magnetic resonance imaging (fMRI) both before and after short-term transdermal
estradiol 75-150 ug/d administration. There was an estradiol treatment by TD
interaction for brain activation during performance on both the N-back Task
(working memory) and Emotion Identification Task (affective processing). During
the 2-back condition, TD attenuated activation prior to, but not after,
estradiol treatment in the right and left dorsal lateral prefrontal and middle
frontal/cingulate gyrus. During emotion identification, TD heightened
activation in the orbital frontal cortex and bilateral amygdala, and this
effect was attenuated by estradiol treatment. These results provide preliminary
evidence that serotonergic effects directly mediate the impact of estrogen on
brain activation during working memory and affective processing.

Preclinical studies suggest that estrogen affects neural
structure and function in mature animals; clinical studies are less conclusive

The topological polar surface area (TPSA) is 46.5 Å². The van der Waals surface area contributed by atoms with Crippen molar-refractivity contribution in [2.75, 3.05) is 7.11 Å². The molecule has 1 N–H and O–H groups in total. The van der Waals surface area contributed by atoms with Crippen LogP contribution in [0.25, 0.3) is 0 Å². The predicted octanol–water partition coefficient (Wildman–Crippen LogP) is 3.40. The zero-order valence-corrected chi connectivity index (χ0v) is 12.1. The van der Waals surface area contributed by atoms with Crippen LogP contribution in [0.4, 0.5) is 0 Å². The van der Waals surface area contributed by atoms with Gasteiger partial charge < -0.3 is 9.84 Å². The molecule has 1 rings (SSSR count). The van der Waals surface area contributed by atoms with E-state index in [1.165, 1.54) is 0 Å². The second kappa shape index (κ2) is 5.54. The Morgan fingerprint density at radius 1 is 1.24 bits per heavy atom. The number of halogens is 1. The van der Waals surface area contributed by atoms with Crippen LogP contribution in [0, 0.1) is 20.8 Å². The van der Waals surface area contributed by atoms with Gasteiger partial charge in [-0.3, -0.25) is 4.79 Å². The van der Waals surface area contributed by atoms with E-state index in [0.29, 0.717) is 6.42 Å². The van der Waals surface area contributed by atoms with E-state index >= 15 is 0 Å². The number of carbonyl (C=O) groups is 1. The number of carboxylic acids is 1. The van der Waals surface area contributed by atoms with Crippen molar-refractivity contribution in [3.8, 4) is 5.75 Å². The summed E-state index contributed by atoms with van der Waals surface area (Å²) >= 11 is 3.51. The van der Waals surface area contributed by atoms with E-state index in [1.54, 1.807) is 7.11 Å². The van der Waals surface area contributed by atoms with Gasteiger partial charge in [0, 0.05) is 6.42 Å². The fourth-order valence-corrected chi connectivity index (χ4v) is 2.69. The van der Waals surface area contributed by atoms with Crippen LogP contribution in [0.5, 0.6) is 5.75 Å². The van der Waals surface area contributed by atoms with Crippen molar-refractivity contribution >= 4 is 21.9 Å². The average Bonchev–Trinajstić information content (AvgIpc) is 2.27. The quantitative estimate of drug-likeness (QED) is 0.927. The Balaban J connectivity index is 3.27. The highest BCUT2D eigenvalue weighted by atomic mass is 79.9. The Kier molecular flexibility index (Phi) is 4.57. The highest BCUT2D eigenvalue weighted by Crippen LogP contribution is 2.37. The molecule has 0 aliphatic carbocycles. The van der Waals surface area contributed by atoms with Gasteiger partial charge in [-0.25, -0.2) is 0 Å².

with many, but not all, studies showing a positive influence of estrogen on
verbal memory in postmenopausal women.

 A research project entitled Women, Work and
the Menopause: Releasing the Potential of Older Professional Women. Menopause
is a ‘silent issue’ for most organisations, and older women represent a group
whose working lives, experiences and aspirations are poorly understood by
employers, national governments and academic researchers alike. This is highly
unfortunate given that women aged 45 years and over comprise 17% of the ageing
Australian workforce (Tilly et al., 2013), meaning that over one million
working women are currently going through, or have already gone through, the
menopause. The broad aim of this project was therefore to examine the
occupational health and well-being of older women, with a particular emphasis
on understanding women’s experiences of menopause at work. More specifically,
the project set out to generate insights on five key areas: 1. Older women’s
health and well-being; 2. The relationship between menopause-related symptoms
and four specific work outcomes (work engagement, job satisfaction,